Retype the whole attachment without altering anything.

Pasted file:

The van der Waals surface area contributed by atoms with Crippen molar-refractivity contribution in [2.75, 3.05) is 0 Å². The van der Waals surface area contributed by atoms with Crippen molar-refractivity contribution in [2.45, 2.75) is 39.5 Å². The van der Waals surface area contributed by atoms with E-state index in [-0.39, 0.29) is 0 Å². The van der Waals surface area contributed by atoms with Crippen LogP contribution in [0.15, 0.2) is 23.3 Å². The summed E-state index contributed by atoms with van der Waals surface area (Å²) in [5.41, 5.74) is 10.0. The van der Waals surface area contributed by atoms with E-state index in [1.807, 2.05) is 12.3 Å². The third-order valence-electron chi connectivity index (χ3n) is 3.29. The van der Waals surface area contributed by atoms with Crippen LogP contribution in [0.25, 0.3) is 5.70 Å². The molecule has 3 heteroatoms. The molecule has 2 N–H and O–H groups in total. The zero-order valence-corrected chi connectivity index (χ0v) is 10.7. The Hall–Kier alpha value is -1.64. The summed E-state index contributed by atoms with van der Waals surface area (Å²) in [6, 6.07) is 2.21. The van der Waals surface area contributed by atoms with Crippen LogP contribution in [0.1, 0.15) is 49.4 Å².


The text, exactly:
The van der Waals surface area contributed by atoms with Crippen molar-refractivity contribution in [2.75, 3.05) is 0 Å². The van der Waals surface area contributed by atoms with Crippen molar-refractivity contribution in [2.45, 2.75) is 39.5 Å². The van der Waals surface area contributed by atoms with E-state index in [-0.39, 0.29) is 0 Å². The van der Waals surface area contributed by atoms with Crippen LogP contribution in [0.15, 0.2) is 23.3 Å². The summed E-state index contributed by atoms with van der Waals surface area (Å²) in [5.41, 5.74) is 10.0. The van der Waals surface area contributed by atoms with E-state index in [1.807, 2.05) is 12.3 Å². The third-order valence-electron chi connectivity index (χ3n) is 3.29. The van der Waals surface area contributed by atoms with Crippen LogP contribution in [0.25, 0.3) is 5.70 Å². The molecule has 3 heteroatoms. The molecule has 2 N–H and O–H groups in total. The zero-order valence-corrected chi connectivity index (χ0v) is 10.7. The Hall–Kier alpha value is -1.64. The summed E-state index contributed by atoms with van der Waals surface area (Å²) in [6, 6.07) is 2.21. The van der Waals surface area contributed by atoms with Crippen LogP contribution in [0.1, 0.15) is 49.4 Å².